Even a basic understanding of some of the technologies that exist in the future could allow the WWII scientist to know where to look, what to research.
How much faster would it be for the scientist trying to researching the best material to make a transistor out of and our time traveller says "not sure how they work but they're made out of silicon". Possible months of time saved by not have to test all the other possible materials.

This is of course assuming the time traveller doesn't end up in a state hospital with an ice pick up his nose...

@The transistor example is just that, an example. It was used in an attempt to show that even a little bit of future knowledge of how a particular technology works when given to an expert could alter the timeline on the development of that particular technology.

@Churchill vs Coventry Air raids- I did say according to some historians and again it's an example. IF it happened or didn't doesn't change the basic point that blatantly displaying the fact you've broken you enemy's ultra secret encryption will only make them change the encryption.
Unless the information gained from the broken code can be attributed to other sources, recon, resistance movements within occupied territory etc. You would only be able to use information directly from a broken code once or twice before the fact that it had been broken would be know to the enemy.

@Sarriesfan It's an parable, an example, a story told to get across a specific point. I think your focusing to much on the story I told and not the point I was trying to make, for which I apologize. Can we know draw a line under it?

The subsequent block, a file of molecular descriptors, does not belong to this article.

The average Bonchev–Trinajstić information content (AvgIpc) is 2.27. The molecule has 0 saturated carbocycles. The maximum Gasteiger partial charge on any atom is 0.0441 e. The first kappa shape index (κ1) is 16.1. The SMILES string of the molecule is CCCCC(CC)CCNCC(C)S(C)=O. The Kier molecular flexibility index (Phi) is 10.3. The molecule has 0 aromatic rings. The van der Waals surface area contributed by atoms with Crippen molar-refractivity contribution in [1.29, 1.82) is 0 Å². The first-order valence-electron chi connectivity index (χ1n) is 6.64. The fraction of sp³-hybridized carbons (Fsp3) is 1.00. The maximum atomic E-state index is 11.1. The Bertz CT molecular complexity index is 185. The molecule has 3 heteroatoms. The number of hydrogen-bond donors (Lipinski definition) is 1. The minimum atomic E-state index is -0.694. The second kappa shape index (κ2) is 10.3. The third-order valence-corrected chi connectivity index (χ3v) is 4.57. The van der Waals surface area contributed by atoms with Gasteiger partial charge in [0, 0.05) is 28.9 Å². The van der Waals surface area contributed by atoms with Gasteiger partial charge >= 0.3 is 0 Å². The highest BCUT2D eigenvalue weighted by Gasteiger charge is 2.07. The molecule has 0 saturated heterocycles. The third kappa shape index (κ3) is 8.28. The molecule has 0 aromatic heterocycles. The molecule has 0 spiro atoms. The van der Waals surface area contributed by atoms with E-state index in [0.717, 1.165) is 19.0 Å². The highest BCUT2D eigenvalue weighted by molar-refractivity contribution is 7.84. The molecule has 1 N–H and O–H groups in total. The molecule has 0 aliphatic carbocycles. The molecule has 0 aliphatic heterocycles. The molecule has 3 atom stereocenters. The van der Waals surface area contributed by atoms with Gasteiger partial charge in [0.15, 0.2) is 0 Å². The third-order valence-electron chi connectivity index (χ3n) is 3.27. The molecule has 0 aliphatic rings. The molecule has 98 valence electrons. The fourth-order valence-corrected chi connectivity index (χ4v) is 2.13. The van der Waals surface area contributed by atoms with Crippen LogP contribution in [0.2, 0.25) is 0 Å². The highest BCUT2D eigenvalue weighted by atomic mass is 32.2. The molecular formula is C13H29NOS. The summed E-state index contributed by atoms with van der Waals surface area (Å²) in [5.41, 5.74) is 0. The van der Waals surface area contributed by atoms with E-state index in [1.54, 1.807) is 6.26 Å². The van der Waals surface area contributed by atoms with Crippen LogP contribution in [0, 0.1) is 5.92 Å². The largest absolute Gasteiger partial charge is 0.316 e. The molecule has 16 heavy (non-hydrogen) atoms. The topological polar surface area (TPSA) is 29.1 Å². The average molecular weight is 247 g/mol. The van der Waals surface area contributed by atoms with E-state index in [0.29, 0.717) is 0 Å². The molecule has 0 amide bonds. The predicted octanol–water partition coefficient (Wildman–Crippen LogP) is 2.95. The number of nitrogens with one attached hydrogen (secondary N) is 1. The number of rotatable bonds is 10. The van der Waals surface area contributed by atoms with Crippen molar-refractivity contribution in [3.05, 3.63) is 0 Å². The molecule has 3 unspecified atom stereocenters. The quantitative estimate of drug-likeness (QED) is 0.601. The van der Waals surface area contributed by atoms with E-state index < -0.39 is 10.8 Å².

• $\begingroup$ Transistors were a known, if perhaps not widely used and by modern standards still in its infancy, technology by the time of WWII. en.wikipedia.org/wiki/Transistor#History has some of the important events. The FET was patented in Canada in 1925, and in Europe by a German inventor in 1934. Point-contact transistors were invented in 1947 and BJTs were patented in 1948, not long after WWII. I find it unlikely that someone who is not a specialist in semiconductor technology and manufacturing would have enough knowledge to significantly alter this timeline by being dropped into, say, 1940. $\endgroup$ – a CVn Nov 3 '17 at 10:49
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    $\begingroup$ The idea that Churchill sacrificed Coventry in order not to give away the code breaking of Bletchley Park is a myth. At the time of the attack November 1940 we did not have adaquate air defenses to protect even the cities we knew were likely to be attacked such as London, there were not large numbers of AA guns or nightfighters. Alan Turing had only arrived in Septmber 1940 and the Bombes that were used to crack the Engima code were not yet fully operational. $\endgroup$ – Sarriesfan Nov 3 '17 at 13:35
  • $\begingroup$ You did say according to some, however the vast majority of historians point out the reasons it did not occur that way. Understanding that it is a myth is important so others do not repeat it. For example it made its way in 90s popular culture in the series Babylon 5. $\endgroup$ – Sarriesfan Nov 6 '17 at 1:23